In the end, you need to make sure that everyone is on the same page so that all your money goals are being reached together. Take the time to have a discussion now, so there are fewer surprises later.

Article Source: Miranda Marquit for moneyning.com

3 Ways to Stay Out of Debt

Your student loans are paid off, and you finally got rid of that credit card debt. It’s a great feeling to be debt free, and it only feels better when you’ve stayed that way for a while. Going forward, here are three things to be mindful of if you don’t want to slip back into debt.

Be ready for the unexpected: A car wreck could happen in an instant and you could be responsible for car repairs or medical bills. If you’re not prepared with an emergency fund, you might have to put those payments on credit, and then you’ll be right back where you started. Make sure you start saving a little bit every month, so when those unexpected bills happen – you’ll be ready.

Stick to your lists: Always make a list before you go shopping. If you like shopping with your credit card (credit rewards or cash back can be great), make sure you buy only what you intended to. A few extra bucks here and there can cause you to go over budget, and even leaving a small balance on your credit card can get you in trouble over time.

Take a long look at your subscriptions: Whether it’s a gym membership, a streaming service, magazines, or whatever else, make sure you’re really getting value out of any recurring purchase that you’re subscribed to. If you haven’t been to the gym in the last couple years, it’s probably time to stop giving them your money – even if it’s only twenty dollars a month.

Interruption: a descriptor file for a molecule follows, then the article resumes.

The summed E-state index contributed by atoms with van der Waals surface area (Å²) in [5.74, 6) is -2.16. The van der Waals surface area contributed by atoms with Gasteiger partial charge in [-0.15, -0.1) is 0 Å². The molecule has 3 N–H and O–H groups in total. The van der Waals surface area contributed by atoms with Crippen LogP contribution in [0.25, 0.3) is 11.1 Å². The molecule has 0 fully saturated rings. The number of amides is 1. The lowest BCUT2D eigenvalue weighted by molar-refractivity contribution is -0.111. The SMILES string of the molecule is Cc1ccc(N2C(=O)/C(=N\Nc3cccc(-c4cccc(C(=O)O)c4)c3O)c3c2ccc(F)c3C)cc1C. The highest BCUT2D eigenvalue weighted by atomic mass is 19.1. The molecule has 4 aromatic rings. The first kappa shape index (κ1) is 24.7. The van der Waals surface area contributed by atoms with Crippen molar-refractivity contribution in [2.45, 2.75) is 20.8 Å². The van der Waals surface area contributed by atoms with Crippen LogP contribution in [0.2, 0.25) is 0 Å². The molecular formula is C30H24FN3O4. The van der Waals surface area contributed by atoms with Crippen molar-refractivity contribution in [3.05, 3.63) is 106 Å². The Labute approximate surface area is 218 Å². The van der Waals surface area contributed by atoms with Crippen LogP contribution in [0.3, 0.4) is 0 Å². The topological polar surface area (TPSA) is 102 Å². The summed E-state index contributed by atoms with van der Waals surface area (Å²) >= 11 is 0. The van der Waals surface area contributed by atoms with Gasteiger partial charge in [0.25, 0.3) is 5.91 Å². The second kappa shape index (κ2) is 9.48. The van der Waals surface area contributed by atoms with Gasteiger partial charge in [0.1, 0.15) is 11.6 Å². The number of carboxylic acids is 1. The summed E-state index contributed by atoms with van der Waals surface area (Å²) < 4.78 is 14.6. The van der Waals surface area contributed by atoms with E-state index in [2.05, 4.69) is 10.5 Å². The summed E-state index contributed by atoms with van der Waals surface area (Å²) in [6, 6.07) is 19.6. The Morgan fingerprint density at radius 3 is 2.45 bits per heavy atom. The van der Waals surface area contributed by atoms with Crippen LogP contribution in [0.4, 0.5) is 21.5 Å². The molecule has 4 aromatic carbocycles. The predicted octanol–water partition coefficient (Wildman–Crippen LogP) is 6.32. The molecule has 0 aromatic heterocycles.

Article Source: John Pettit for CUInsight.com

Do 0% Interest Credit Cards Have a Dark Side?

If credit card interest payments were merely a matter of mathematics, 0% interest would be a no-brainer. Given a choice between paying interest or not paying interest, of course nobody would choose to pay, would they? Common sense says paying ZERO dollars in interest is the best possible way to borrow money. So, why should you think twice before agreeing to a 0% interest credit card or balance transfer promotion? Two words: Fine. Print.

All that glitters is not gold.

There’s a marketing proverb that says, “Sell the sizzle, not the steak.” And make no mistake, 0% offers are most definitely sizzle! If utilized properly, these promotions can save you money. But if you don’t pay close attention to the details found in the fine print of cardholder agreements, those offers could wind up costing you more than you wanted to pay (which is sadly, often the case). With so many credit card companies offering 0% interest cards and balance transfer promotions, it’s difficult to compile an exhaustive list of potential pitfalls. So, rather than trying to cover all the caveats, let’s focus on the features that, if ignored – could quickly take the shine off any promotional offer.

  • Transfer fees.
    In many instances, transferring a balance from one credit card to another involves a fee (usually ranging from 3-5% of the balance). Depending on the amount you transfer, this additional fee could significantly lessen your overall savings. Not every balance transfer promotion includes a fee, so do your research before you accept an offer. It’s never fun to discover unexpected fees after you’ve already committed to an offer’s terms and conditions.